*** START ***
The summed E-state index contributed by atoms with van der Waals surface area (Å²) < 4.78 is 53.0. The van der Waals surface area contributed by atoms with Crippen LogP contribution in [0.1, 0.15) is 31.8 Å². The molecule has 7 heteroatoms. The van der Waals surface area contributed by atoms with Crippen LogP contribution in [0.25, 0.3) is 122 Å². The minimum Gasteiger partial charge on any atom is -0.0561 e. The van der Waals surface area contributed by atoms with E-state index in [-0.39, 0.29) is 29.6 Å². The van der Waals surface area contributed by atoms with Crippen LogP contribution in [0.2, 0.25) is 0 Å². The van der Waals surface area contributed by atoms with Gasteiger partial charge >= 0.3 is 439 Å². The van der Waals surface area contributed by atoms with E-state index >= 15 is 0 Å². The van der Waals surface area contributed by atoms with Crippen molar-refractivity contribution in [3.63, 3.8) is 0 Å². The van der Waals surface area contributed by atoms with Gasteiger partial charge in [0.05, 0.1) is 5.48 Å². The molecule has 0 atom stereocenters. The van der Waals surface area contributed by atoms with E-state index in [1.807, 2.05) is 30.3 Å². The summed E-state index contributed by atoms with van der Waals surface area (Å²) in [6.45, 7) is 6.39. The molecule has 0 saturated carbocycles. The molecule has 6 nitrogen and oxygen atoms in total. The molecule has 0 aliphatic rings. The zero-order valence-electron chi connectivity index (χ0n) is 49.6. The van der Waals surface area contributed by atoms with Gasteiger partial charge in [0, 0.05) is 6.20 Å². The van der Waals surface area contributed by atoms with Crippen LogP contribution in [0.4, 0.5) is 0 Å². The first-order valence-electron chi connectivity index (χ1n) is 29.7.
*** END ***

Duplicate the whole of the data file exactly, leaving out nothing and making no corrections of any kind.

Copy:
The summed E-state index contributed by atoms with van der Waals surface area (Å²) < 4.78 is 53.0. The van der Waals surface area contributed by atoms with Crippen LogP contribution in [0.1, 0.15) is 31.8 Å². The molecule has 7 heteroatoms. The van der Waals surface area contributed by atoms with Crippen LogP contribution in [0.25, 0.3) is 122 Å². The minimum Gasteiger partial charge on any atom is -0.0561 e. The van der Waals surface area contributed by atoms with E-state index in [-0.39, 0.29) is 29.6 Å². The van der Waals surface area contributed by atoms with Crippen LogP contribution in [0.2, 0.25) is 0 Å². The van der Waals surface area contributed by atoms with Gasteiger partial charge >= 0.3 is 439 Å². The van der Waals surface area contributed by atoms with E-state index >= 15 is 0 Å². The van der Waals surface area contributed by atoms with Crippen molar-refractivity contribution in [3.63, 3.8) is 0 Å². The van der Waals surface area contributed by atoms with Gasteiger partial charge in [0.05, 0.1) is 5.48 Å². The molecule has 0 atom stereocenters. The van der Waals surface area contributed by atoms with E-state index in [1.807, 2.05) is 30.3 Å². The summed E-state index contributed by atoms with van der Waals surface area (Å²) in [6.45, 7) is 6.39. The molecule has 0 saturated carbocycles. The molecule has 6 nitrogen and oxygen atoms in total. The molecule has 0 aliphatic rings. The zero-order valence-electron chi connectivity index (χ0n) is 49.6. The van der Waals surface area contributed by atoms with Gasteiger partial charge in [0, 0.05) is 6.20 Å². The van der Waals surface area contributed by atoms with Crippen LogP contribution in [0.4, 0.5) is 0 Å². The first-order valence-electron chi connectivity index (χ1n) is 29.7.